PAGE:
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Italy doctors save baby with smallest artificial heart

An Italian heart surgeon holds a tiny titanium pump, the world's smallest artificial heart, which was implanted in a baby, at the Bambino Ge
An Italian heart surgeon holds a tiny titanium pump, the world's smallest artificial heart, which was implanted in a baby, at the Bambino Ge

By Antonio Denti

ROME (Reuters) - Italian doctors have saved the life of a 16-month-old boy by implanting the world's smallest artificial heart to keep the infant alive until a donor was found for a transplant.

The doctors at Rome's Bambino Gesu hospital said the operation was carried out last month and made public this week. The baby, whose identity has not been disclosed, was kept alive for 13 days before the transplant and is now doing well.

The baby was suffering from dilated myocardiopathy, a heart muscle disease which normally causes stretched or enlarged fibers of the heart. The disease gradually makes the heart weaker, stopping its ability to pump blood effectively.

"This is a milestone," surgeon Antonio Amodeo told Reuters television, adding that while the device was now used as bridge leading to a transplant, in the future it could be permanent.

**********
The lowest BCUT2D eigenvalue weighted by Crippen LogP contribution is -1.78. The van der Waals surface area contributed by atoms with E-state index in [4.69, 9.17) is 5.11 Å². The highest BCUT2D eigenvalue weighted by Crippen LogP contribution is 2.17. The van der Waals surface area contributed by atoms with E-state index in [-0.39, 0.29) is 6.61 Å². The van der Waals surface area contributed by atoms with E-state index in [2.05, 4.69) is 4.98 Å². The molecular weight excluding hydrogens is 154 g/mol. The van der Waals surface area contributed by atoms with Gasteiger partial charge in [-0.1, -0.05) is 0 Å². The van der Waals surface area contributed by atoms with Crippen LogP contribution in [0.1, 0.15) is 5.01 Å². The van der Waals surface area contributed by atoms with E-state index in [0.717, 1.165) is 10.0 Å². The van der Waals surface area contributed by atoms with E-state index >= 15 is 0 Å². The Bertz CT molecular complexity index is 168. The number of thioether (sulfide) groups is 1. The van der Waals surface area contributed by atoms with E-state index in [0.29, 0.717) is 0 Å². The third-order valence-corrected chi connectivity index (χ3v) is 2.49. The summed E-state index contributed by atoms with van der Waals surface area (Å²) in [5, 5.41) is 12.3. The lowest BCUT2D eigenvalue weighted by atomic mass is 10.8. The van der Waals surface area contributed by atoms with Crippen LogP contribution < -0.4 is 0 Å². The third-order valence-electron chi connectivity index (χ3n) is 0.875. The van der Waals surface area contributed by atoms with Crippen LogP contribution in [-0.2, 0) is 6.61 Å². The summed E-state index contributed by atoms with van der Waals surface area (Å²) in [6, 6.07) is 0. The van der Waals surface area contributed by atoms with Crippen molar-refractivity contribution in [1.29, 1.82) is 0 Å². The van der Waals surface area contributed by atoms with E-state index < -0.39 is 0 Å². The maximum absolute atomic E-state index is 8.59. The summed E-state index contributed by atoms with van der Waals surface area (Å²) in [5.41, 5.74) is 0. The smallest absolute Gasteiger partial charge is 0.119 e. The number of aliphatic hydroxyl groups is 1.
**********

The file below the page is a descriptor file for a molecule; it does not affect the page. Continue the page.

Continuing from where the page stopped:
Before the implant, the child also had a serious infection around a mechanical pump that had been fitted earlier to support the function of his natural heart.

"From a surgical point of view, this was not really difficult. The only difficulty that we met is that the child was operated on several times before," he said.

The tiny titanium pump weighs only 11 grams and can handle a blood flow of 1.5 liters a minute. An artificial heart for adults weighs 900 grams.

Amodeo said the baby had become family and his team wanted to do everything to help him.

"The patient was in our intensive care unit since one month of age. So he was a mascot for us, he was one of us," the doctor said.

"Every day, every hour, for more than one year he was with us. So when we had a problem we couldn't do anything more than our best," he said.

Doctors said the device, invented by American Doctor Robert Jarvik, had been previously tested only on animals.

The hospital needed special permission from Jarvik and the Italian health ministry before going ahead with the procedure.

(Writing by Philip Pullella; Editing by Jon Hemming)

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